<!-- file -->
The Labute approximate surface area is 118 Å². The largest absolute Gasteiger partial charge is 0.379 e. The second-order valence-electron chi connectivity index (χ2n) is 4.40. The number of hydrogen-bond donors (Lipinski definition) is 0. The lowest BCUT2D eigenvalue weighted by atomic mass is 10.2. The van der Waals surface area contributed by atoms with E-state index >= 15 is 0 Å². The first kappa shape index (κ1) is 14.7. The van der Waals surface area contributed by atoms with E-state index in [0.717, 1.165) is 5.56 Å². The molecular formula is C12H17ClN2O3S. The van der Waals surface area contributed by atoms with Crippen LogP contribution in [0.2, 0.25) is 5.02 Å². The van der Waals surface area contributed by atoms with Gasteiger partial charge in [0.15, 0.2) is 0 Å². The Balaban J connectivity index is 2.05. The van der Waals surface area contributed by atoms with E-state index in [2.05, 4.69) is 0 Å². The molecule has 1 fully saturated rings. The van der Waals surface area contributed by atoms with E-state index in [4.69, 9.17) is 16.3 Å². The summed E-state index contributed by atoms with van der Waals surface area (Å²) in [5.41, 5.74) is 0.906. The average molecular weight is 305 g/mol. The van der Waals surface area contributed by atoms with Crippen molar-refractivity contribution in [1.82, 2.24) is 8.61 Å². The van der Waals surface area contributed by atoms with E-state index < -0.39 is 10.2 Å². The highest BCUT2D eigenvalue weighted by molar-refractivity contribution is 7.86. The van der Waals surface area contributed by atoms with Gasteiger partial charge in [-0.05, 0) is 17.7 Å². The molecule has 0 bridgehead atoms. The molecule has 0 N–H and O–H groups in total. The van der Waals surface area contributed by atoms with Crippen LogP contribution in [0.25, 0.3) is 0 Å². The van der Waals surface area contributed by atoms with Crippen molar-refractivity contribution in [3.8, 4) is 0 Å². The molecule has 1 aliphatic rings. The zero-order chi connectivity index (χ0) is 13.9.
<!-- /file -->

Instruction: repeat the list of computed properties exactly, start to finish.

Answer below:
The Labute approximate surface area is 118 Å². The largest absolute Gasteiger partial charge is 0.379 e. The second-order valence-electron chi connectivity index (χ2n) is 4.40. The number of hydrogen-bond donors (Lipinski definition) is 0. The lowest BCUT2D eigenvalue weighted by atomic mass is 10.2. The van der Waals surface area contributed by atoms with E-state index >= 15 is 0 Å². The first kappa shape index (κ1) is 14.7. The van der Waals surface area contributed by atoms with E-state index in [0.717, 1.165) is 5.56 Å². The molecular formula is C12H17ClN2O3S. The van der Waals surface area contributed by atoms with Crippen LogP contribution in [0.2, 0.25) is 5.02 Å². The van der Waals surface area contributed by atoms with Gasteiger partial charge in [0.15, 0.2) is 0 Å². The Balaban J connectivity index is 2.05. The van der Waals surface area contributed by atoms with E-state index in [2.05, 4.69) is 0 Å². The molecule has 1 fully saturated rings. The van der Waals surface area contributed by atoms with E-state index in [4.69, 9.17) is 16.3 Å². The summed E-state index contributed by atoms with van der Waals surface area (Å²) in [5.41, 5.74) is 0.906. The average molecular weight is 305 g/mol. The van der Waals surface area contributed by atoms with Crippen molar-refractivity contribution in [1.82, 2.24) is 8.61 Å². The van der Waals surface area contributed by atoms with E-state index < -0.39 is 10.2 Å². The highest BCUT2D eigenvalue weighted by molar-refractivity contribution is 7.86. The van der Waals surface area contributed by atoms with Gasteiger partial charge in [-0.05, 0) is 17.7 Å². The molecule has 0 bridgehead atoms. The molecule has 0 N–H and O–H groups in total. The van der Waals surface area contributed by atoms with Crippen LogP contribution in [0.25, 0.3) is 0 Å². The van der Waals surface area contributed by atoms with Crippen molar-refractivity contribution in [3.8, 4) is 0 Å². The molecule has 1 aliphatic rings. The zero-order chi connectivity index (χ0) is 13.9.